My work back then sucked, frankly. But at least it's traffic and purchases that make the call now, instead of interns

posted by mmrtnt at 11:57 AM on March 15, 2013


I was on my way to get groceries the other day and a flyer caught my eye that said I WANT TO HIRE AN ARTIST FOR A WEBCOMIC in huge type. That's weird, right? What's the over-under that it was a joke?
posted by clavicle at 1:14 PM on March 15, 2013


All I gotta say is that if you're doing a graphic novel and posting it on the web a page at a time, these models don't work too well.

I have ads on my comic. When I'm on top of things and posting two new pages every week, it basically pays for an ongoing ad campaign on other comics. And I haven't been able to manage that for several months due to a variety of reasons. (Although now that I'm thinking about it I think I'm gonna throw some bucks into my Project Wonderful account and reactivate some ad campaigns for a while.)

The natural unit of my comic is a chapter, not a single page. It's set a couple hundred years in the future. The likelihood of me making a joke about 'Star Wars' or some other bit of pop culture and getting shared on Reddit is pretty much zero; the story really just doesn't lend itself to that. Basically doing a graphic novel is kind of like choosing hard mode; almost nobody's gonna promote your comic for free.

(On the other hand, it does get a little less hard once you've got a substantial amount of the story there - when someone discovers a story they're interested in, they're pretty much guaranteed to spend a while reading big chunks and giving you a big pile of ad impressions. If you can get a constant flow of new readers via ads it can actually start making a few bucks; I've been hovering close to that point for a while.)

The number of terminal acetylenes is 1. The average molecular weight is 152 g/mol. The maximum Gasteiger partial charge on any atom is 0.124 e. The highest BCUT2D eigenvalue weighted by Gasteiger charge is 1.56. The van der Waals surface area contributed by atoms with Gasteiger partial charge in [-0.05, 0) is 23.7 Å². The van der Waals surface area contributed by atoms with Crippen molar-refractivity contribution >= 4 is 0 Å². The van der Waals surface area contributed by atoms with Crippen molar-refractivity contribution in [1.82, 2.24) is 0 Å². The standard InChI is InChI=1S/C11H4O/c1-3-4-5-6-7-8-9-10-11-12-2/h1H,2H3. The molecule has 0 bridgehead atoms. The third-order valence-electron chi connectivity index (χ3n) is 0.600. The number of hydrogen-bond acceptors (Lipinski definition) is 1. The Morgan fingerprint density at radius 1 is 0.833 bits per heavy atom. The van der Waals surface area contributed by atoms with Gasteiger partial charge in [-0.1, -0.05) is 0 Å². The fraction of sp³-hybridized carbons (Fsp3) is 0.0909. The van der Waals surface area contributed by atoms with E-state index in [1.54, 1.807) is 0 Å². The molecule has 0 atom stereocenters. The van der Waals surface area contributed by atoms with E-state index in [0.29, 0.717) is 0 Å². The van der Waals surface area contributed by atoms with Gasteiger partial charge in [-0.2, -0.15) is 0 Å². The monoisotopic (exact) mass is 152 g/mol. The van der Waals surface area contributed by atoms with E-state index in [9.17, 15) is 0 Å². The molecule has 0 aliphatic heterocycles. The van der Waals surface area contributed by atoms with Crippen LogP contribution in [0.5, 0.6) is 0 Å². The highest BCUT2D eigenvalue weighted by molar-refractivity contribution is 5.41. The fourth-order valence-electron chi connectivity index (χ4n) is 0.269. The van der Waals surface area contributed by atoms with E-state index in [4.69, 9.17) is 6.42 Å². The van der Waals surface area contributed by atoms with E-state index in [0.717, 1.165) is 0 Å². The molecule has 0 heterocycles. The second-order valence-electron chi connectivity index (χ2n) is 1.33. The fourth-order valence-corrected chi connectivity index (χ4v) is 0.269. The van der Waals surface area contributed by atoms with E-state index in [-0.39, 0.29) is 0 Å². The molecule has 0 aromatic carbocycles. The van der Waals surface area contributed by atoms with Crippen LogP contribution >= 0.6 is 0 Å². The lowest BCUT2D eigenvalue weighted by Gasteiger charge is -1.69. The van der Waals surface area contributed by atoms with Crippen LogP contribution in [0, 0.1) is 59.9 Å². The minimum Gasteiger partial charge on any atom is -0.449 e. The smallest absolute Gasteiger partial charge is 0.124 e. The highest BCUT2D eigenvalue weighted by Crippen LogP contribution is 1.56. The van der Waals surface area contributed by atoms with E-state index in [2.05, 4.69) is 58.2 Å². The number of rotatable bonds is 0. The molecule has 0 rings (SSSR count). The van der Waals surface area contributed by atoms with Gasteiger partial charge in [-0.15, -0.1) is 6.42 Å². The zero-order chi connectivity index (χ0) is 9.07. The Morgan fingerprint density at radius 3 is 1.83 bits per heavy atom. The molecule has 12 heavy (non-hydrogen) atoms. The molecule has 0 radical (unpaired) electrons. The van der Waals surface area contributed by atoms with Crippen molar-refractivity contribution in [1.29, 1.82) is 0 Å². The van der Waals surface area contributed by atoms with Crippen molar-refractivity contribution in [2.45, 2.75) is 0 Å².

I think the income level for my comic is about one negative dollar sign right now. It's a good thing I have other sources of money.

I should shut up and get back to drawing the next page.
posted by egypturnash at 2:25 PM on March 15, 2013 [1 favorite]


Making a living from webcomics is like being a plumber who fixes a customer's pipes for free then sells them a sandwich to make ends meet.

This analogy is kind of bizarre and I don't get how it's supposed to make any sort of sense. It's not like plumbers post pictures of bathroom fixtures online and then charge you for it. They physically show up to your house. Then while they're there they don't just do whatever plumbing they feel like that day, but what you explicitly need done.

I'll agree that earning a living from webcomics is not ideal, but that comparison just makes no sense. He could have at least chosen something else in the arts. Like, "Making a living from webcomics is like being an indie musician who plays for free then sells t-shirts and CDs to make ends meet." But I don't think that example says what he wants it to.